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Thursday, 13 May 1993
Page: 531


Senator BOURNE (12.09 p.m.) —The tendering document for pay TV satellite licences was obviously flawed, by anyone's standards, in that it did not require a percentage non-refundable deposit at the time of allocation of the licence to demonstrate the financial bona fides of the successful tenderer. I do not think anybody would disagree with that. The Australian Democrats still advocate, and we have done this all along, that for all licence tenders there should be some merit based requirements. Financial and business plans should be lodged in all cases. The national interest must always be taken into account. We still want to see those requirements put on all future tenders.

  There is no reason, however, in this debate to go over the reasons why this tender document was flawed. That debate will occur when the findings of Professor Pearce's inquiry are tabled. We have told the Minister for Transport and Communications (Senator Collins) that we want a reasonable time to consider the findings of the inquiry, and he has agreed to that. We expect to see that report by Professor Pearce on the table in the Senate so that we have at least the last week of sitting for this session to consider it. The Minister is nodding, so he is agreeing to that too.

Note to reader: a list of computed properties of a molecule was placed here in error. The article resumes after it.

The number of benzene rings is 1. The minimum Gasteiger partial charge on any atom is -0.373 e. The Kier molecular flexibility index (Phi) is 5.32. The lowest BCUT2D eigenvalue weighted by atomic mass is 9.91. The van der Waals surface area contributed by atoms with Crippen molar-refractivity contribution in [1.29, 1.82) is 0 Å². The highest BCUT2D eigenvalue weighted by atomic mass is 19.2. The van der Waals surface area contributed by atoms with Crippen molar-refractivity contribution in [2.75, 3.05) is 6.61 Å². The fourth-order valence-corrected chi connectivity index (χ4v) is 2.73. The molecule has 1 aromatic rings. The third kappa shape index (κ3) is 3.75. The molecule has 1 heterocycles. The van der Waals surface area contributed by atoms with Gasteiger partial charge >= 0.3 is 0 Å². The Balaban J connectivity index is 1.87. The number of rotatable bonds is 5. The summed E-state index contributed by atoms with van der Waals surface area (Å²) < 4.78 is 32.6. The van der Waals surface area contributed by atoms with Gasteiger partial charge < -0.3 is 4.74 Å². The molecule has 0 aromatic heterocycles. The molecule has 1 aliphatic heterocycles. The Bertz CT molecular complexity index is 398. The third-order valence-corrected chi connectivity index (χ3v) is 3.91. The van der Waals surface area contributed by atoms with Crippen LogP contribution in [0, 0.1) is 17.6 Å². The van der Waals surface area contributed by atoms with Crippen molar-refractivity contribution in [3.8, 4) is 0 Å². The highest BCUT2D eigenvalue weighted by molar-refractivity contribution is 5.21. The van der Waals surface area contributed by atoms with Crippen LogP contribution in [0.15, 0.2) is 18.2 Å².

We believe that the tender document was basically flawed when the financial deposit was omitted. If we are going to see pay TV in this country—and I still say, as I did in the last debate, that we do not see that it is a major priority—we might as well have a tender that proceeds smoothly from today where everybody knows where they stand. It is all up in the air at the moment. We want something firm and we want it today. We will, therefore, be supporting this amendment.